Valuing Real Property in Divorce
February 23, 2015
When a couple divorces, one of the biggest issues is the division of the couple’s assets. Determining what happens to the family home is often the most important decision regarding property division. Homes or other real property are frequently the most valuable asset that a couple owns and are difficult to divide between the spouses. To decide how to best divide a marital home or other real estate in a divorce, the first step is to ascertain the value of the portion of the property to be divided between the spouses.
Valuing the Property
The first step in dividing the property is to determine its value as a whole. Courts will always give a divorcing couple the chance to discuss and agree upon property divisions on their own before the court will mandate what happens to property. However, if the spouses cannot agree on the fair market value of the property, several valuation methods are available:
- Tax assessed value – this method usually results in a value that is significantly lower than fair market value, and so is not given much weight.
- Appraiser – a real estate appraiser can value the real property. This method is fairly accurate, but costs a few hundred dollars.
- Realtor – a realtor can value the property for little or no cost, but this method is less accurate than using an appraiser, since realtors appraise houses and other property with the purpose of achieving the highest sale price.
After a fair market value is assessed, the value of any liens or mortgages on the property are subtracted, which gives the actual value of the property.
Identifying Marital Property
Under Florida’s equitable distribution statute, only marital property is subject to division in a divorce. Generally, if property was acquired prior to marriage, it is considered separate property and is not subject to division. But, if that property has been commingled, or if both spouses are listed as owners on the title, it can be classified as marital property, subject to division in divorce.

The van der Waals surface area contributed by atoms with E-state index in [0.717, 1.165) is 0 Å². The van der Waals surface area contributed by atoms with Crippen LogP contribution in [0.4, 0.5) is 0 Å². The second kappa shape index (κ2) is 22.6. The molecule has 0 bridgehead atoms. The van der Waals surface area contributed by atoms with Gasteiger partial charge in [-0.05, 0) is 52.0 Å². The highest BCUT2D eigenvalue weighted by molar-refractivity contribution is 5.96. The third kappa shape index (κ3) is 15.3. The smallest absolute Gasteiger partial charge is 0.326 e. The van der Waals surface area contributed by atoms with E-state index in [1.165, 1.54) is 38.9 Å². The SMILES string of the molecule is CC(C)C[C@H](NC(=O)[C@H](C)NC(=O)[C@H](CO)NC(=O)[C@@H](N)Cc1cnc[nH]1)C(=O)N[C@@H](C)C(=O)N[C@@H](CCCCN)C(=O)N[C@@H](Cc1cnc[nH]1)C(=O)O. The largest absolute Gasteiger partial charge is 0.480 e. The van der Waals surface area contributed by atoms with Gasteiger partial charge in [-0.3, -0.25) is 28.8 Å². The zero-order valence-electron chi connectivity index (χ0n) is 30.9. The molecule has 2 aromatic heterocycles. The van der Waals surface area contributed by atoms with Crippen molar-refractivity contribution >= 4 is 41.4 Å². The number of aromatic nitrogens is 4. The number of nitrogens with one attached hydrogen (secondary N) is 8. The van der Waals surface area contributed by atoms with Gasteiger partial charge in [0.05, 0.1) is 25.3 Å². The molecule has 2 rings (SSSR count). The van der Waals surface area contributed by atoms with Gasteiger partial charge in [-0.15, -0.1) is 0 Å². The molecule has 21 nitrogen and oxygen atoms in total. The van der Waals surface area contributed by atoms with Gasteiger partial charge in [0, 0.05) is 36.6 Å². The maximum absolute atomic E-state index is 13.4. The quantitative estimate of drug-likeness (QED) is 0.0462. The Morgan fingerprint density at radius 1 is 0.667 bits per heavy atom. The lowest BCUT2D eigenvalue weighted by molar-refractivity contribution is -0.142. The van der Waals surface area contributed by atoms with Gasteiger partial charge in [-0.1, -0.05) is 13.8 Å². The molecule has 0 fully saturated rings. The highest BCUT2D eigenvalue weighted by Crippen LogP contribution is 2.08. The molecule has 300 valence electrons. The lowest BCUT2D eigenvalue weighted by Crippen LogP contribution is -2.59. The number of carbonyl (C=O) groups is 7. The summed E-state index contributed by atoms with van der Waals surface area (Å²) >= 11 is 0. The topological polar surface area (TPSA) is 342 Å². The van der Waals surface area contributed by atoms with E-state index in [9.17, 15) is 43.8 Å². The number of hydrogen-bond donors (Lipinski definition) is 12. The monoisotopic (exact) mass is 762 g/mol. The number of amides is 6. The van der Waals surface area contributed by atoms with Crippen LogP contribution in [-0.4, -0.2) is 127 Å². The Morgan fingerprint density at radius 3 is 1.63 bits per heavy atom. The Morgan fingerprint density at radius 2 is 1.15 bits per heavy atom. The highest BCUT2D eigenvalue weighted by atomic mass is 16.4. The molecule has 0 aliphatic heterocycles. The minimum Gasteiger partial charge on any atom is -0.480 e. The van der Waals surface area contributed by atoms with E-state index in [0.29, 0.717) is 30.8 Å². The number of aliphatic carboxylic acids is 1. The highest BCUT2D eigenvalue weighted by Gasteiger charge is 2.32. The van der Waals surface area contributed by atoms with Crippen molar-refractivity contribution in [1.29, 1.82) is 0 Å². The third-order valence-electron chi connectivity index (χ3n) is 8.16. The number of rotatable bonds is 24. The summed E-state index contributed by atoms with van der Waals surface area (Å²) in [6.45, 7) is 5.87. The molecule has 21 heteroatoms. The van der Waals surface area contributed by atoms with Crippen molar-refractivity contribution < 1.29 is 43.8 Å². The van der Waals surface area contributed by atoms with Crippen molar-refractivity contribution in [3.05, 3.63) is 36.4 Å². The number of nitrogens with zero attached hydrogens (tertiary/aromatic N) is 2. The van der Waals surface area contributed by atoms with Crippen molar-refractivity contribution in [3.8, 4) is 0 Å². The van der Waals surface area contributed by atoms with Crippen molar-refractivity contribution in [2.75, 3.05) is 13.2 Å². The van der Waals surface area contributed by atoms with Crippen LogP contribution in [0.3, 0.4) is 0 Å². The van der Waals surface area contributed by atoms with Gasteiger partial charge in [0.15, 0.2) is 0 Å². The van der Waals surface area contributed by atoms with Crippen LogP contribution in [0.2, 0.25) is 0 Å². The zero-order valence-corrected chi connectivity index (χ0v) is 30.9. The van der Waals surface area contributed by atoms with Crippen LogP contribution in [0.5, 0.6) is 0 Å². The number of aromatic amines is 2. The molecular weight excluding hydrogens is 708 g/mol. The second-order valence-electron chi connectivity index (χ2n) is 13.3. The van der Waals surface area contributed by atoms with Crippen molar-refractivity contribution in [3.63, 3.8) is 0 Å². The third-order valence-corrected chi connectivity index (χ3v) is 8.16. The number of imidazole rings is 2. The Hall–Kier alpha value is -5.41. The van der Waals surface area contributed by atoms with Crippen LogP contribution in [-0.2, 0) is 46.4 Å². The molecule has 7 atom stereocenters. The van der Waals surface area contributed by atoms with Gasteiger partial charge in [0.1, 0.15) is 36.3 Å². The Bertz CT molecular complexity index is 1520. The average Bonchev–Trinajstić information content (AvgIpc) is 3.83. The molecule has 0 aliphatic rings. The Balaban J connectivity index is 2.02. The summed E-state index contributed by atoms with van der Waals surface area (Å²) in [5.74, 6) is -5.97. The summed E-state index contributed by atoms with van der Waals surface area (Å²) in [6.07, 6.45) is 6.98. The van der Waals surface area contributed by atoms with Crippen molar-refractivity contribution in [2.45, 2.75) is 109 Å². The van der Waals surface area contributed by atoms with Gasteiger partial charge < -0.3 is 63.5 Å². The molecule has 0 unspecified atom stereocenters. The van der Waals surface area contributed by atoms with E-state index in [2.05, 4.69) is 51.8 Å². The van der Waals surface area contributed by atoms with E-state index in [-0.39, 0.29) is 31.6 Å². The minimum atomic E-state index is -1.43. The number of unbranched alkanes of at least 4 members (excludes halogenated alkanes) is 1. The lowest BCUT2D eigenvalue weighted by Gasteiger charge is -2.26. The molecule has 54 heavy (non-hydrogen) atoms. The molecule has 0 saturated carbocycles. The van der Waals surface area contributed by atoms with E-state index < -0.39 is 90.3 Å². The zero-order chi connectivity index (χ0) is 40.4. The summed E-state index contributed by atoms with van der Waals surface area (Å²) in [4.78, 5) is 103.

If a house or other real property is held by both spouses in a tenancy by the entirety, the court will presume that it is marital property. If the property was acquired prior to marriage by one spouse only, it is presumed to be separate property, even if both spouses live in the house. However, showing that the property was purchased with joint funds will overcome that presumption.
A piece of property purchased before marriage, otherwise presumed to be separate property, may be considered to be partly marital property if marital funds were used to make mortgage payments. Similarly, if marital funds or labor were used to improve property purchased before marriage, it may be considered to be partly marital.
Once the court determines whether and what portion of the real property is classified as marital property, the court can then decide how to best divide that property.
Working out a division of real property can be one of the most significant decisions in a divorce, both financially and emotionally. If you are considering or currently undergoing a divorce, the advice of an experienced attorney can help you to make sure that property divisions are made as fair as possible. Please contact West Palm Beach family law attorney William Wallshein for a free initial consultation.